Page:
Georgia on my mind in Nashville
Georgia was really on my mind in Nashville, Tenn., when Rachael, my wife, and I had the privilege of traveling once again to the home of country music. And to my dear friends up North and out west who have the idea that we can never leave Georgia, I’ll say: “We made it as far as Nashville.”
But even in Nashville we found a whole lot of Georgia, and that’s why I say, Georgia was on my mind in Nashville.
The big thing is the Ryman Auditorium. And it might be properly named the “Sam Jones Auditorium.” The Ryman Auditorium was born during a tent revival in the 1880s, when the Methodist evangelist, Samuel Porter Jones, was preaching. The Georgia preacher was acclaimed at that time as “the greatest evangelist in the world.”
In 1885, Nashville was the host city to a revival campaign led by Sam Jones. The meetings were held in a tent seating eight thousand people. Jones denounced the liquor traffic with masterpieces in word painting. Overflow crowds attended.
Attending one evening, was Thomas Green Ryman, a riverboat captain and owner of one of the biggest saloons in town as well as several steamships, which navigated the Cumberland River, all of which sold liquor.
Ryman had come with several rowdy companions to poke fun, heckle the preacher and disrupt the meeting.
But, the plan was shattered when Ryman was converted.
He decided immediately to support Jones’ ministry. He conceived the idea of a building to replace the tent, which could be used to accommodate the swelling crowds coming to hear the preacher. It was Ryman’s way to show appreciation.
Ryman led a campaign to raise funds for the building. The task was not too difficult, since the meetings already held by Sam Jones had resulted in over ten thousand converts and new members in churches within one hundred miles of Nashville.
In 1892, the building was completed and named the Union Gospel Tabernacle.
When Tom Ryman died in 1904, Sam Jones conducted a memorial service with an overflow crowd of four thousand. Jones suggested changing the name of the tabernacle to Ryman Auditorium.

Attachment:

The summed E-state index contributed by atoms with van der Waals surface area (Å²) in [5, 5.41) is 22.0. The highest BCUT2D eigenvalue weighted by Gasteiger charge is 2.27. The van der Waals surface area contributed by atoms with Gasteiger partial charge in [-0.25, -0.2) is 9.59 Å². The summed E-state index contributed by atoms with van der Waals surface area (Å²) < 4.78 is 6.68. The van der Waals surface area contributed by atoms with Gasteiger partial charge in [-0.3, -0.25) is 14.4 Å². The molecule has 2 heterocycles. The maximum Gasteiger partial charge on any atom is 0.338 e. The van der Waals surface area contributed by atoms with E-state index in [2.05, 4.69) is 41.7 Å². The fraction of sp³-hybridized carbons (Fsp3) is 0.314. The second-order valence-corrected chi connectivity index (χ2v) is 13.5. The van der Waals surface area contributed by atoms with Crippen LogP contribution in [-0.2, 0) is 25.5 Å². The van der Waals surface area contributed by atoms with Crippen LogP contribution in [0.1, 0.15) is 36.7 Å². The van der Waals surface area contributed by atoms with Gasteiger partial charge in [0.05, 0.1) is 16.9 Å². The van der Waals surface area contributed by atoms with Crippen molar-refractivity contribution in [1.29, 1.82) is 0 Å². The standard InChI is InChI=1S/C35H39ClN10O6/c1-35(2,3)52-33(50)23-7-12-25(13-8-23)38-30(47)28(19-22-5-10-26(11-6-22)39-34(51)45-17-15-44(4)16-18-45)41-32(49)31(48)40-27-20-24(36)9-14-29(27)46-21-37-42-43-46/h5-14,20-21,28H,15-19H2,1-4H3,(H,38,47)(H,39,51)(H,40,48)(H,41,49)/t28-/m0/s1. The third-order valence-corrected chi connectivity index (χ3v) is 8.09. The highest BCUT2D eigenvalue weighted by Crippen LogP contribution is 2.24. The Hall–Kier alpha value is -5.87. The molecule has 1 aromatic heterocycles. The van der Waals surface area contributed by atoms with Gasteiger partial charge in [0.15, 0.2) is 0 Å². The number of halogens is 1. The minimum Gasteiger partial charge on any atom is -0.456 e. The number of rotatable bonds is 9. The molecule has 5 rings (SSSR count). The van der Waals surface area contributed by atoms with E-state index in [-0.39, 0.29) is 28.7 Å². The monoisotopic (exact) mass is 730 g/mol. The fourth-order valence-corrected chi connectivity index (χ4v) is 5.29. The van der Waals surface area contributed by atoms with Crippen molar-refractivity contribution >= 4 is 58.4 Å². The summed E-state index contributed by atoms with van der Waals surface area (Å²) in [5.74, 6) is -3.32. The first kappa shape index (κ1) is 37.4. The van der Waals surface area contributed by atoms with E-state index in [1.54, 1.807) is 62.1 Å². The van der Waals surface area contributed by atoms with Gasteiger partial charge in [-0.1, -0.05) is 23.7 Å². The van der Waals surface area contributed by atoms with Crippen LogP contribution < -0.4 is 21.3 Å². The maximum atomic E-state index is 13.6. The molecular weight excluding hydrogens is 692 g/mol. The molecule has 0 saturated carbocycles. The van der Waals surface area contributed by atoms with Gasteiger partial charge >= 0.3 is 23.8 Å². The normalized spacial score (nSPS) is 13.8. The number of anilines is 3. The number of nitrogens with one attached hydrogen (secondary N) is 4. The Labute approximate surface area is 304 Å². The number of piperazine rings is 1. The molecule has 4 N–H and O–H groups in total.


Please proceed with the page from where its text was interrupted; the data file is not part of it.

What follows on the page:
Amens were loud and overwhelming in number, and from that day the building bore Ryman’s name. What’s more, it was called for many years the Jones-Ryman Auditorium; it became the city’s center for entertainment and meetings, attracting world-wide fame.
In 1897, the Confederate Veterans Association held its national convention in Nashville, and because of the sentiment connected with Sam Jones’ father and several other members of the family who fought in the CivilWar, the veterans collected funds and erected the Confederate Gallery.
But the most important aspect of the Sam Jones legacy in Nashville was the magnificent development of the Grand Old Opry at the Ryman.
The Grand Ole Opry is the greatest country music show in the world; it is the setting for the only radio program in the world that has never had a summer replacement or missed a performance.
Broadcast every Friday and Saturday night on WSM radio, the Opry has the largest cast and plays to the largest audience of any radio show in the world.
The significant thing about the Ryman, I believe, is the fact that for a period of thirty-one years, it had its greatest influence on American music, and its place in history will always be the show that launched hundreds of careers.